Site preparation and resistance to contaminants and moisture (Part C):

Guidance has been expanded to deal with the significant changes in policies and information relating to building on land affected by contaminants. In order to better reflect its scope, the new Approved Document C is titled “Site preparation and resistance to contaminants and moisture”. This acknowledges the increased use of previously used land in all type of development and the growing importance of reliable guidance for dealing with contaminants.

The revised Approved Document to Part C deals with all aspects of dampness in buildings. The scope has been expanded to deal with decay of wood floors caused by leaks from appliances that use water. In order to bring all precautions against condensation and dampness together former requirement F2, Condensation, in roofs, is moved to Part C.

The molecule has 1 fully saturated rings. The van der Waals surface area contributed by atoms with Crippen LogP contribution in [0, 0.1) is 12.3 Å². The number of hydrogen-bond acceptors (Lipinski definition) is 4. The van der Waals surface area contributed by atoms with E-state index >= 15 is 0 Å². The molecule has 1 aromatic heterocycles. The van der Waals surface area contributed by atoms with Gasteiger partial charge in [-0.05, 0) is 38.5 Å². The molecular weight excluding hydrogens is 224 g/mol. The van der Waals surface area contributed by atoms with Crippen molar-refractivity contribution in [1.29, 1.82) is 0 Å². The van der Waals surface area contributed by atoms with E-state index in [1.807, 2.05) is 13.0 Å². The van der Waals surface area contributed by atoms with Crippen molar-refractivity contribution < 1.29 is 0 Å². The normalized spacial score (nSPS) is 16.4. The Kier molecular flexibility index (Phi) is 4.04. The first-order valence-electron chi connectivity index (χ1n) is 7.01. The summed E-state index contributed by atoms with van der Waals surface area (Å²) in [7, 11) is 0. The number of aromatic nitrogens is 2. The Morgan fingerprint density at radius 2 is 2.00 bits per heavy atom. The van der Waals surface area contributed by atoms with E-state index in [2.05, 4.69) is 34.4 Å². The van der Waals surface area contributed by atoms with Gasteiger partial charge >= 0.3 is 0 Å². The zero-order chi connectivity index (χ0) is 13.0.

As Part C deals with the building’s weather resistance, there is more guidance on aspects of climate change such as flooding, resistance to driving rain and thermal movement.

As the extent of treatment to deal with contaminants may be an uncertain quantity at the early stages of the development process the revised guidance introduces the concept of land associated with the building rather than limiting assessment for Building Regulations to the footprint of the building.

Sources for Further Information:

For the full text of the Building Regulations and guidance on their operation see the Building Regulation’s section of theDepartment of Communities and Local Governmentwebsite

The Building Control section of your local authority will also be able to provide guidance and assistance. Access to your local authority and their website is available

This summary is intended to assist landlords and letting agents to understand the effect of the Act. It is not an authoritative interpretation – this is a matter for the courts. For more detail, you should refer to the text of the Act itself.